Preparing Your Content Engine

The last couple articles of content may have sounded discouraging. It can look that way when you’ve taken a nose-dive into a big project at the wrong angle.

But that’s not what we want to impress on you, reader.

Really, we’re wanting you to get out there and start generating. Not out of a selfish sort of sales technique (though we’re always happy to whip up a website), but rather it’s because we at PXP love seeing more content flung out into the wide world of the internet.

There are a lot of people who are asking questions about, well, everything. And maybe you’re the startup to answer them. Who knows? You’ll never know if you don’t try.

So we’re behind you. And if you ask us? We’ve got some tips and tricks that have helped both our clients and our own content machine:

Know Your Content
This seems like a no-brainer. But believe me, it’s not so easy. Having an idea is great, it’s often that first catalytic spark to a whole new career. But an idea is not content. It has to be refined and specific and it’s important to know why you are interested in it. Sure, there’s nothing that says you can’t think outside the box here and there but if you want an audience you’ll need to be consistent enough that they know what they’re getting. If you don’t know what you’re saying or selling, nobody else will either.

Know Your Audience
Speaking of which, who are you talking to? This doesn’t need to be set in stone, but it’s important to guess at who will be most interested in this content beast you’re building. Once you have that sort of hypothesis, it can help you shape your content and deliver it in a way that makes most sense to that group of folks. You’ll want to present it to this audience in a way that is different than the other fish in the sea.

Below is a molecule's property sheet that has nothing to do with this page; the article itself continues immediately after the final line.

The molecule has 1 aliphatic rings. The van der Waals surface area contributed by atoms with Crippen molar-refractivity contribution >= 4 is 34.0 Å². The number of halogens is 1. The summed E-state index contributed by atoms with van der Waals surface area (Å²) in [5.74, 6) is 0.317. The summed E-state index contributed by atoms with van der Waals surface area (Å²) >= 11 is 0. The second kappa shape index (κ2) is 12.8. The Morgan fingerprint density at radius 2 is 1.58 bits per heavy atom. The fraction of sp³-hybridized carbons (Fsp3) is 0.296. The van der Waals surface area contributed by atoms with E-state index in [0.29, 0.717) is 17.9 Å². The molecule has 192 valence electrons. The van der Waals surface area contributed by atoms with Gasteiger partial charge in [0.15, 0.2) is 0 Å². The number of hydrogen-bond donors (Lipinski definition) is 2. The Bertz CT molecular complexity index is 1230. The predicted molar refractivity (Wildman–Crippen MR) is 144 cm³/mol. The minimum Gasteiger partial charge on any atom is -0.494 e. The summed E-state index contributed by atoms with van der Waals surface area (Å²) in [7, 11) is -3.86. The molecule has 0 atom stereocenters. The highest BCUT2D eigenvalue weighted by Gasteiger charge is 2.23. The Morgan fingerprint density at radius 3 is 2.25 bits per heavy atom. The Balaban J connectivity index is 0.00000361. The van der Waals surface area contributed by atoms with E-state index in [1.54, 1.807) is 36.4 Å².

Know Who Else Is In The Arena
Which leads us to this guy. Who else is playing the same game? Your content engine is uniquely yours, but your content is not necessarily yours uniquely. Make sense? There are others looking to put out the same sort of gist if not the exact same information. How do they do it? Is there anything that you wish they did? Find a way to sing the same tune in a different key.

Know Your First Quarter of Content (at least)
Now that you know your content, your audience, and you have an idea of what competition is out there: get started. No, don’t go writing your first article or film your first video. Rather, do yourself a favor and produce an outline. There’s nothing that puts a bigger smile on my face than seeing that a client has a spreadsheet of what to produce. Even if it’s just article titles, it’s a road to follow, preventing the mushy middle floundering that comes when you’re scrabbling for ideas.

Work Your First Entry a Couple Times
This one usually trips people up. It can feel discouraging, after all this planning, to do some busy-work before diving right into public posting. But running your first entry a couple times will get you familiar with the procedure. It will acclimate you to the weekly task you’re committing to. Because you have months to post your first entry. You only have a week to post your second.

These tips may not help everyone. Your mileage may vary. But ask us? Our startup momentum whenever a new project drops is always helped with a bit of roadmapping. You may have also noticed that we haven’t talked about any specific content like writing, filming, or otherwise. We’ll talk about those later, but these tips apply to each and every one.

Maybe they’ll help you as well.

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